clock menu more-arrow no yes

Filed under:

The Wizards’ attendance continues to lag below average

New, comments

Regardless of whether the Wizards are a playoff team or not, their attendance has perennially been toward the bottom of the NBA.

NBA: Memphis Grizzlies at Washington Wizards Geoff Burke-USA TODAY Sports

Of Washington’s teams in each of the “Big Four” sports leagues, the Wizards have consistently been in fourth place among D.C. sports fans. This isn’t to say that “no one in D.C. likes the Wizards.” It’s just that the Capitals, Redskins, and Nationals run the sports narrative in town more than the Wizards and it also feeds into their attendance.

Here are the Wizards’ attendance figures based on utilization and rank within the NBA since John Wall’s first season in 2010-11. Note that these do not include the actual number of people reported to attend a game:

  • 2010-11 (83.2 percent, 21st)
  • 2011-12 (82.9 percent, 23rd)
  • 2012-13 (80.6 percent, 24th)
  • 2013-14 (84 percent, 24th)
  • 2014-15 (89.9 percent, 24th)
  • 2015-16 (87.3 percent, 24th)
  • 2016-17 (83.8 percent, 27th)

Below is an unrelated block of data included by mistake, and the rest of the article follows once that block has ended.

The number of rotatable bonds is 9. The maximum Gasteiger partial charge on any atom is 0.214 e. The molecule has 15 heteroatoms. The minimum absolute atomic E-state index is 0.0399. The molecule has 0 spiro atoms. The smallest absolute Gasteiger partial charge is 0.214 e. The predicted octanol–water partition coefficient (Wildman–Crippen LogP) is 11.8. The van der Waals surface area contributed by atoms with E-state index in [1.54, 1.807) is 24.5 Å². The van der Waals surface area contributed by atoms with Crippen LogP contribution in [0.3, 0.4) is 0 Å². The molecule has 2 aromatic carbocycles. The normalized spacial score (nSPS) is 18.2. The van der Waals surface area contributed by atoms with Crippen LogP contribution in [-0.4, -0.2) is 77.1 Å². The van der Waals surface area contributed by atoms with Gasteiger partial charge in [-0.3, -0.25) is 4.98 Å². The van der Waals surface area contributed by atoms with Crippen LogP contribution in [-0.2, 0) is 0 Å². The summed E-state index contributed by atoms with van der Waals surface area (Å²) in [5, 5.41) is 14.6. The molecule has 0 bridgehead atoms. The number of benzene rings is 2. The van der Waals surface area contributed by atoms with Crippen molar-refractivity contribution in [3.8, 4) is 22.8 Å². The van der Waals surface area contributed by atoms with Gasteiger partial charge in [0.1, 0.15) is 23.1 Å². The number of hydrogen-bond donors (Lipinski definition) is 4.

• 2017-18 (88.6 percent, 24th)
  • 2018-19 (90.8 percent, 20th)*

*in progress

Regardless of whether the Wizards were among the NBA’s worst or were considered an up-and-coming team, the Wizards failed to be above 90 percent of their seats sold in Capital One Arena since Wall joined the team in every season except this one. But the 2018-19 season is still less than a month old. And the Wizards’ 2-8 record indicates that attendance is bound to drop assuming they continue to keep losing many games.

There are a number of reasons for the Wizards’ low attendance over the years. From 2010-2014, the Wizards were among the NBA’s worst team and the Wizards made little attempt to offer complimentary seats to “dress up” the arena.

But ince the Wizards were a consistent playoff team (2014-present), the Wizards still haven’t filled more than 90 percent of the arena on average. And regardless, the Wizards were in the bottom 10 of the NBA, which indicates that the Wizards are just not very good at attracting people to watch their games with in the NBA.

Revenue may have increased due to higher ticket prices, but the fans still aren’t coming in droves, even when the Wizards were performing better in recent years. Is it because the D.C. area is that cynical about the Wizards’ performance when they are winning? Is it because D.C. area residents assume the Wizards are perennial losers where they think “Same ol’ Wizards” whenever the team loses? And finally, are ticket prices just too high to sustain a consistently full arena?

The answer is probably a little bit of everything.